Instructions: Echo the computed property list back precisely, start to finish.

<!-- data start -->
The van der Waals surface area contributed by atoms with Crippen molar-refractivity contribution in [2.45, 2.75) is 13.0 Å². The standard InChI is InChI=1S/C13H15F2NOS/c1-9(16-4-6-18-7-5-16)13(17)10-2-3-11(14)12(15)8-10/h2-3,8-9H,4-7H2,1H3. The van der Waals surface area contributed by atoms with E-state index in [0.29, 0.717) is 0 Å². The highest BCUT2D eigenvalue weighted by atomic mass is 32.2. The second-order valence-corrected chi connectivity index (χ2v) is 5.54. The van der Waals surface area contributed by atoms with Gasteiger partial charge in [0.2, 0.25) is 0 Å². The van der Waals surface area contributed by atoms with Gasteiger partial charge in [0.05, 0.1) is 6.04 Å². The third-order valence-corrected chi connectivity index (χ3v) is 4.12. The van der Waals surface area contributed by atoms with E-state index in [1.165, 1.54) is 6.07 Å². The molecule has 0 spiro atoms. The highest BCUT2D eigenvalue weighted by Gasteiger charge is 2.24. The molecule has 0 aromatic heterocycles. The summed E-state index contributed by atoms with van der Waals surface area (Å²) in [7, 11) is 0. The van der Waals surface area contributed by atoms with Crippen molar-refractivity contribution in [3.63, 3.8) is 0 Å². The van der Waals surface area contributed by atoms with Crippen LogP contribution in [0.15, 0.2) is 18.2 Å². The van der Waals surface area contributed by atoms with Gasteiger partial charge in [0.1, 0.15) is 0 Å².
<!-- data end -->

The van der Waals surface area contributed by atoms with Crippen molar-refractivity contribution in [2.45, 2.75) is 13.0 Å². The standard InChI is InChI=1S/C13H15F2NOS/c1-9(16-4-6-18-7-5-16)13(17)10-2-3-11(14)12(15)8-10/h2-3,8-9H,4-7H2,1H3. The van der Waals surface area contributed by atoms with E-state index in [0.29, 0.717) is 0 Å². The highest BCUT2D eigenvalue weighted by atomic mass is 32.2. The second-order valence-corrected chi connectivity index (χ2v) is 5.54. The van der Waals surface area contributed by atoms with Gasteiger partial charge in [0.2, 0.25) is 0 Å². The van der Waals surface area contributed by atoms with Gasteiger partial charge in [0.05, 0.1) is 6.04 Å². The third-order valence-corrected chi connectivity index (χ3v) is 4.12. The van der Waals surface area contributed by atoms with E-state index in [1.165, 1.54) is 6.07 Å². The molecule has 0 spiro atoms. The highest BCUT2D eigenvalue weighted by Gasteiger charge is 2.24. The molecule has 0 aromatic heterocycles. The summed E-state index contributed by atoms with van der Waals surface area (Å²) in [7, 11) is 0. The van der Waals surface area contributed by atoms with Crippen molar-refractivity contribution in [3.63, 3.8) is 0 Å². The van der Waals surface area contributed by atoms with Crippen LogP contribution in [0.15, 0.2) is 18.2 Å². The van der Waals surface area contributed by atoms with Gasteiger partial charge in [0.1, 0.15) is 0 Å².